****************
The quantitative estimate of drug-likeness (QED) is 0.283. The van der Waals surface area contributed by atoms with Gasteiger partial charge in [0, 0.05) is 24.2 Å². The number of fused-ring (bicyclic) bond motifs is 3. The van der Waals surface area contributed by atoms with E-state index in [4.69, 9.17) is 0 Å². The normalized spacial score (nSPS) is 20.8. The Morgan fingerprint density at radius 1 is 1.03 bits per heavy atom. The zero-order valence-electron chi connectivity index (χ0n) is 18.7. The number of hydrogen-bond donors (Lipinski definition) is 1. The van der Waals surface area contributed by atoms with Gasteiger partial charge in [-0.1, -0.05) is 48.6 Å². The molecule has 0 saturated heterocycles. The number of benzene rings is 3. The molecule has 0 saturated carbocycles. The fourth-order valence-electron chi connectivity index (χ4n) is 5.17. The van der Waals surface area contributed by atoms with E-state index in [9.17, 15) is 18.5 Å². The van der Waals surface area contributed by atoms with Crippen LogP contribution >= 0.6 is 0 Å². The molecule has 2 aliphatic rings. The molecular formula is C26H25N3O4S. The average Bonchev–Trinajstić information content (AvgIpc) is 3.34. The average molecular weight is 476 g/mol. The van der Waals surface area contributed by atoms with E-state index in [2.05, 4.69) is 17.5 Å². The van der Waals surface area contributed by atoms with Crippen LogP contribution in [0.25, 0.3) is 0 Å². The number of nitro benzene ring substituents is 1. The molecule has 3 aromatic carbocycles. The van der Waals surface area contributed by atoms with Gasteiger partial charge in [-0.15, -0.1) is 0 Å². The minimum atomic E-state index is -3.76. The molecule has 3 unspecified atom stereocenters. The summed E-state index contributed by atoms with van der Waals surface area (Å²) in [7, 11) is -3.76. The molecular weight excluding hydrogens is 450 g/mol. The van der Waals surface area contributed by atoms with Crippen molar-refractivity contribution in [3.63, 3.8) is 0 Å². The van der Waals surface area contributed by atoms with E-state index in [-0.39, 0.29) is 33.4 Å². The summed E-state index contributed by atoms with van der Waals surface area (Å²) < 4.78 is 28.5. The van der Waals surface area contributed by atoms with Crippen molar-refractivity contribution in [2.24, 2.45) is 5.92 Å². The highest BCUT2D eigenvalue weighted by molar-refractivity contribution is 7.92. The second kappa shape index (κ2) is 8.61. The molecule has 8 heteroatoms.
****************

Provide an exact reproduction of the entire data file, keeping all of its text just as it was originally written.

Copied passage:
The quantitative estimate of drug-likeness (QED) is 0.283. The van der Waals surface area contributed by atoms with Gasteiger partial charge in [0, 0.05) is 24.2 Å². The number of fused-ring (bicyclic) bond motifs is 3. The van der Waals surface area contributed by atoms with E-state index in [4.69, 9.17) is 0 Å². The normalized spacial score (nSPS) is 20.8. The Morgan fingerprint density at radius 1 is 1.03 bits per heavy atom. The zero-order valence-electron chi connectivity index (χ0n) is 18.7. The number of hydrogen-bond donors (Lipinski definition) is 1. The van der Waals surface area contributed by atoms with Gasteiger partial charge in [-0.1, -0.05) is 48.6 Å². The molecule has 0 saturated heterocycles. The number of benzene rings is 3. The molecule has 0 saturated carbocycles. The fourth-order valence-electron chi connectivity index (χ4n) is 5.17. The van der Waals surface area contributed by atoms with E-state index in [9.17, 15) is 18.5 Å². The van der Waals surface area contributed by atoms with Crippen LogP contribution >= 0.6 is 0 Å². The molecule has 2 aliphatic rings. The molecular formula is C26H25N3O4S. The average Bonchev–Trinajstić information content (AvgIpc) is 3.34. The average molecular weight is 476 g/mol. The van der Waals surface area contributed by atoms with E-state index in [2.05, 4.69) is 17.5 Å². The van der Waals surface area contributed by atoms with Crippen LogP contribution in [0.25, 0.3) is 0 Å². The number of nitro benzene ring substituents is 1. The molecule has 3 aromatic carbocycles. The van der Waals surface area contributed by atoms with Gasteiger partial charge in [-0.15, -0.1) is 0 Å². The minimum atomic E-state index is -3.76. The molecule has 3 unspecified atom stereocenters. The summed E-state index contributed by atoms with van der Waals surface area (Å²) in [7, 11) is -3.76. The molecular weight excluding hydrogens is 450 g/mol. The van der Waals surface area contributed by atoms with Crippen molar-refractivity contribution in [3.63, 3.8) is 0 Å². The van der Waals surface area contributed by atoms with E-state index in [-0.39, 0.29) is 33.4 Å². The summed E-state index contributed by atoms with van der Waals surface area (Å²) < 4.78 is 28.5. The van der Waals surface area contributed by atoms with Crippen molar-refractivity contribution in [2.24, 2.45) is 5.92 Å². The highest BCUT2D eigenvalue weighted by molar-refractivity contribution is 7.92. The second kappa shape index (κ2) is 8.61. The molecule has 8 heteroatoms.